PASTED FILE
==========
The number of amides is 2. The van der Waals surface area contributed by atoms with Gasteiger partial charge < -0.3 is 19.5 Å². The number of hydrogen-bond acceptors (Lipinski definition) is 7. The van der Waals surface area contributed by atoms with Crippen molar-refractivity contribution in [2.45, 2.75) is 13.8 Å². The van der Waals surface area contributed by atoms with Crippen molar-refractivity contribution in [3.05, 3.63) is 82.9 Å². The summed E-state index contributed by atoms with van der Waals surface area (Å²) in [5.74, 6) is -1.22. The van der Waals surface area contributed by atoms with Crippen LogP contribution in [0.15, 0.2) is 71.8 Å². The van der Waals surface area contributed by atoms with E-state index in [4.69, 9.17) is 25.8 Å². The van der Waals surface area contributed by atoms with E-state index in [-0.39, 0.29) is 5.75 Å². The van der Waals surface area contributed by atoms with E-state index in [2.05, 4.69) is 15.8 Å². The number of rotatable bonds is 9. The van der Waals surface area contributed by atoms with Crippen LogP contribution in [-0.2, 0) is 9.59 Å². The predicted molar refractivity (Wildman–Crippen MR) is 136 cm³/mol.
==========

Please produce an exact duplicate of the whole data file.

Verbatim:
The number of amides is 2. The van der Waals surface area contributed by atoms with Gasteiger partial charge < -0.3 is 19.5 Å². The number of hydrogen-bond acceptors (Lipinski definition) is 7. The van der Waals surface area contributed by atoms with Crippen molar-refractivity contribution in [2.45, 2.75) is 13.8 Å². The van der Waals surface area contributed by atoms with Crippen molar-refractivity contribution in [3.05, 3.63) is 82.9 Å². The summed E-state index contributed by atoms with van der Waals surface area (Å²) in [5.74, 6) is -1.22. The van der Waals surface area contributed by atoms with Crippen LogP contribution in [0.15, 0.2) is 71.8 Å². The van der Waals surface area contributed by atoms with E-state index in [4.69, 9.17) is 25.8 Å². The van der Waals surface area contributed by atoms with E-state index in [-0.39, 0.29) is 5.75 Å². The van der Waals surface area contributed by atoms with E-state index in [2.05, 4.69) is 15.8 Å². The number of rotatable bonds is 9. The van der Waals surface area contributed by atoms with Crippen LogP contribution in [-0.2, 0) is 9.59 Å². The predicted molar refractivity (Wildman–Crippen MR) is 136 cm³/mol.